Discover Germany, Issue 29, August 2015

Page 97

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Discover Germany | Business | Valentien & Valentien Architekten

in Munich (with Maya Reiner + Jörg Weber). The architectural office implemented sustainable landscape concepts in a new neighbourhood on the grounds of the former airport Munich Riem.The project seeks to create 13,000 new jobs and new flats for approximately 16,000 people – all under the motto ‘living and working amidst greenery’.“We had to think in a forwardlooking way. Since we started to build the green spaces before the houses were built. People would already find a liveable and attractive environment, when moving in during the coming years,” Donata Valentien says. The project reveals Valentien & Valentien’s design philosophy: a park or a place needs to outlive decades, sometimes centuries, it makes a city distinctive for humans; it gives identity, orientation and a sense of home. Public spaces are common goods where people search for silence, relaxation and a connection with nature in contrast to the city. The design of a new city should think ahead of future inhabitants, should feel and artistically interpret the spirit of a place and thus, create unique ambiences which are contemporary but can become timeless. Messestadt Riem embodies exactly this philosophy.

The design of the built open space structures are plain and architectural. Sturdy materials such as natural stone, concrete, wood and gravel were carefully placed and tension and diversity were developed through different vegetation compositions: green carpets of grass merge into colourful, near-natural meadows and forest-like patches change with light tree groves. Each street and each courtyard have a special character.“Orientation doesn’t emerge from signs, but rather through design, alleys, trees and blossoming hedges. Each street has a different tree for example,” Donata Valentien explains. The ‘Platz der Menschenrechte’ in the project’s centre comprises of pine trees which conjure a southern ambience with their smell and their shimmering light, while the sandy ground and the big oak trunks create a holiday feeling. In contrast, the birch grove, a light portico with a dark ivy ground, creates intimacy. The way towards the big park leads through swinging prairie grass and the borders of the quarter are planted with triplerow robinias. The long esplanade will hold markets, as well as festivals for the residents.“We have managed to create an intelligent combination of strictness and liveliness,” Donata Valentien concludes. www.valentien.de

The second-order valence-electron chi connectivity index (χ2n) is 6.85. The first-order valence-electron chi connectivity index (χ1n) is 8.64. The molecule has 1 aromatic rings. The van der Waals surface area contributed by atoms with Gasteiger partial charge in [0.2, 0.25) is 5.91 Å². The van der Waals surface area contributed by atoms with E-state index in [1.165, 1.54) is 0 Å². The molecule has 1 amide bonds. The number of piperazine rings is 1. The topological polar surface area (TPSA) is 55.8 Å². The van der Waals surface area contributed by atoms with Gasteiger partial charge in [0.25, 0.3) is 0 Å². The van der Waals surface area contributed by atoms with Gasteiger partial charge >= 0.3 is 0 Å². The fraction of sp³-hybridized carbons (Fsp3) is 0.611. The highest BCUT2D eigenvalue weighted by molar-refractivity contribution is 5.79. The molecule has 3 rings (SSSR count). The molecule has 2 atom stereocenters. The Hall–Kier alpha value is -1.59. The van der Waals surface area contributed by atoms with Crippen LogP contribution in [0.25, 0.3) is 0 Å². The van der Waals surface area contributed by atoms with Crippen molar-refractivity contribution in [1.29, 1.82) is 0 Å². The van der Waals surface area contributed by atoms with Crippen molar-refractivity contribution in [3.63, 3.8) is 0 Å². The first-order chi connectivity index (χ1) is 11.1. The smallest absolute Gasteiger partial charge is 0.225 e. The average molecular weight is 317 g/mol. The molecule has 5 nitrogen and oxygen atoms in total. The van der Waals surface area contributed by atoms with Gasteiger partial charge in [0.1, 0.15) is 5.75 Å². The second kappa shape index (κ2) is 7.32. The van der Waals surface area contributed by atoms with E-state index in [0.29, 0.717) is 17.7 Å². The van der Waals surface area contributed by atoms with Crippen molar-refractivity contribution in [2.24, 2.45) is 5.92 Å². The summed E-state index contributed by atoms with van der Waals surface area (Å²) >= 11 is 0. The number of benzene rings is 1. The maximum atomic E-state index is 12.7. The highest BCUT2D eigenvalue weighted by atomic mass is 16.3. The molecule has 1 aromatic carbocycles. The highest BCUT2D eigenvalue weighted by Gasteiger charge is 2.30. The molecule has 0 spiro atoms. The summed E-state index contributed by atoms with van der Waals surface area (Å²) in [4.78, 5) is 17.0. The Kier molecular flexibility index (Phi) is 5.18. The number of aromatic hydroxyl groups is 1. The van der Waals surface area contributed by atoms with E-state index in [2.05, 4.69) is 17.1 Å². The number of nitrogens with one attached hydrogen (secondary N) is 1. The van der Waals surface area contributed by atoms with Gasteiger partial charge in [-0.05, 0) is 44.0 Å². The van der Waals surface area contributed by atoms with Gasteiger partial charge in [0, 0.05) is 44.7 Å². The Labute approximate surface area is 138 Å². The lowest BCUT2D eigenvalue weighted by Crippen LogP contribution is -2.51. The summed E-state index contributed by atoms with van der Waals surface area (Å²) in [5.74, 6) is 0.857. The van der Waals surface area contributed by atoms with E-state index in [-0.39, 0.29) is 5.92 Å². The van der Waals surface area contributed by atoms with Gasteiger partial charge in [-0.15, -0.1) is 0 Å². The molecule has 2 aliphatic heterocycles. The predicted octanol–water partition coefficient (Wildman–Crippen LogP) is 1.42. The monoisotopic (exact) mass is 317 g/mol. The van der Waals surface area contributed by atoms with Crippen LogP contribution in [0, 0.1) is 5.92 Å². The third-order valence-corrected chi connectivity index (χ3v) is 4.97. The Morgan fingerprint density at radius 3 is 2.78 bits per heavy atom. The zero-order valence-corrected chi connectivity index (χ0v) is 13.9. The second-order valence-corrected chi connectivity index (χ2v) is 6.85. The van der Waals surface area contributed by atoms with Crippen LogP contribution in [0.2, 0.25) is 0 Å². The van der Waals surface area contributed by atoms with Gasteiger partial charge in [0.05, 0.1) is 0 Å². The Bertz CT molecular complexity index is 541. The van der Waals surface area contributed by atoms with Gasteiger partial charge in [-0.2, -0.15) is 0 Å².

Valentien & Valentien managed to create open spaces, which follow the project’s social and ecological goals. Developed in interdisciplinary teams, the open spaces form a legible, spatial framework which gives orientation and individuality to the housing units. The residents got private and semipublic open spaces, as well as a big park and playing or sport areas for common use. Each flat is safely connected to walkways and cycle paths which lead into open landscapes. Additionally, one can see the Alps from each perspective. “Our fundamental material, the plant, brought another dimension to the project – the liveliness, the colours, the cheerfulness of nature and constant change,” Donata Valentien explains. She adds: “The location was a design-determining factor despite, or maybe because, of its bleakness. The dry, gravelly soil, the relics of the old airport and the wide view inspired us.”

Top left: Reed grass strips in autumn. © Christoph Valentien Above left: Chenshan Botanical Garden in Shanghai. © ER Dongqiang (left) Wasserplatz Wuxi. © Jan Siefke, Shanghai (middle & right)

Top right: Church centre with pinewoods. © Christoph Valentien Above right: Robinia esplanade. © Michael Heinrich Below: ‘Platz der Menschenrechte’. © Michael Heinrich

Bottom left: Cycle lane in the birch grove. © Michael Heinrich

Issue 29 | August 2015 | 97